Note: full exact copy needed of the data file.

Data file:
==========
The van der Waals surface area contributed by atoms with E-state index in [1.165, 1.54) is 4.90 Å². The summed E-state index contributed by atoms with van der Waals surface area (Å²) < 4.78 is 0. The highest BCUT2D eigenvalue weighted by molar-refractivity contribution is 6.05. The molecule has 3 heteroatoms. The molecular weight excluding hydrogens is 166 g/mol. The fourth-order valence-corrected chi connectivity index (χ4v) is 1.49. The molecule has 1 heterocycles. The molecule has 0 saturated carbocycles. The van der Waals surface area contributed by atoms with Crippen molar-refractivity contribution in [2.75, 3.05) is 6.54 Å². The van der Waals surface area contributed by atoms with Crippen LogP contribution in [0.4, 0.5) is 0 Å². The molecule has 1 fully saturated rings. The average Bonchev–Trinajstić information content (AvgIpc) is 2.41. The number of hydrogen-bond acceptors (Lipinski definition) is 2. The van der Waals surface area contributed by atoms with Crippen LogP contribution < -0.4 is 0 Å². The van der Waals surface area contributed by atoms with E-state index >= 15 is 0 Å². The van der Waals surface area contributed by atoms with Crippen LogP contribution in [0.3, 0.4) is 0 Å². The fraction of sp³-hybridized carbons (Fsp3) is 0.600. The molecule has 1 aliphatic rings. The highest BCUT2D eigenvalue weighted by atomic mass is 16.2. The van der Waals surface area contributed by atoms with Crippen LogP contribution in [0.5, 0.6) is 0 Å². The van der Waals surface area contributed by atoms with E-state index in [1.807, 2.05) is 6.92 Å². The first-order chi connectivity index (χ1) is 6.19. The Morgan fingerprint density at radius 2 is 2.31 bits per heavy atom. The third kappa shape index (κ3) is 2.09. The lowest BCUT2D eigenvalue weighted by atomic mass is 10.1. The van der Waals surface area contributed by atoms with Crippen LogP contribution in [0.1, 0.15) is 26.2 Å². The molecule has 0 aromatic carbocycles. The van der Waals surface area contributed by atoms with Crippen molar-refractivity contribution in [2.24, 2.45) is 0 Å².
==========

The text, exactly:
The van der Waals surface area contributed by atoms with E-state index in [1.165, 1.54) is 4.90 Å². The summed E-state index contributed by atoms with van der Waals surface area (Å²) < 4.78 is 0. The highest BCUT2D eigenvalue weighted by molar-refractivity contribution is 6.05. The molecule has 3 heteroatoms. The molecular weight excluding hydrogens is 166 g/mol. The fourth-order valence-corrected chi connectivity index (χ4v) is 1.49. The molecule has 1 heterocycles. The molecule has 0 saturated carbocycles. The van der Waals surface area contributed by atoms with Crippen molar-refractivity contribution in [2.75, 3.05) is 6.54 Å². The van der Waals surface area contributed by atoms with Crippen LogP contribution in [0.4, 0.5) is 0 Å². The molecule has 1 fully saturated rings. The average Bonchev–Trinajstić information content (AvgIpc) is 2.41. The number of hydrogen-bond acceptors (Lipinski definition) is 2. The van der Waals surface area contributed by atoms with Crippen LogP contribution < -0.4 is 0 Å². The van der Waals surface area contributed by atoms with E-state index >= 15 is 0 Å². The van der Waals surface area contributed by atoms with Crippen LogP contribution in [0.3, 0.4) is 0 Å². The fraction of sp³-hybridized carbons (Fsp3) is 0.600. The molecule has 1 aliphatic rings. The highest BCUT2D eigenvalue weighted by atomic mass is 16.2. The van der Waals surface area contributed by atoms with Crippen LogP contribution in [0.5, 0.6) is 0 Å². The van der Waals surface area contributed by atoms with E-state index in [1.807, 2.05) is 6.92 Å². The first-order chi connectivity index (χ1) is 6.19. The Morgan fingerprint density at radius 2 is 2.31 bits per heavy atom. The third kappa shape index (κ3) is 2.09. The lowest BCUT2D eigenvalue weighted by atomic mass is 10.1. The van der Waals surface area contributed by atoms with Crippen LogP contribution in [0.1, 0.15) is 26.2 Å². The molecule has 0 aromatic carbocycles. The van der Waals surface area contributed by atoms with Crippen molar-refractivity contribution in [2.24, 2.45) is 0 Å².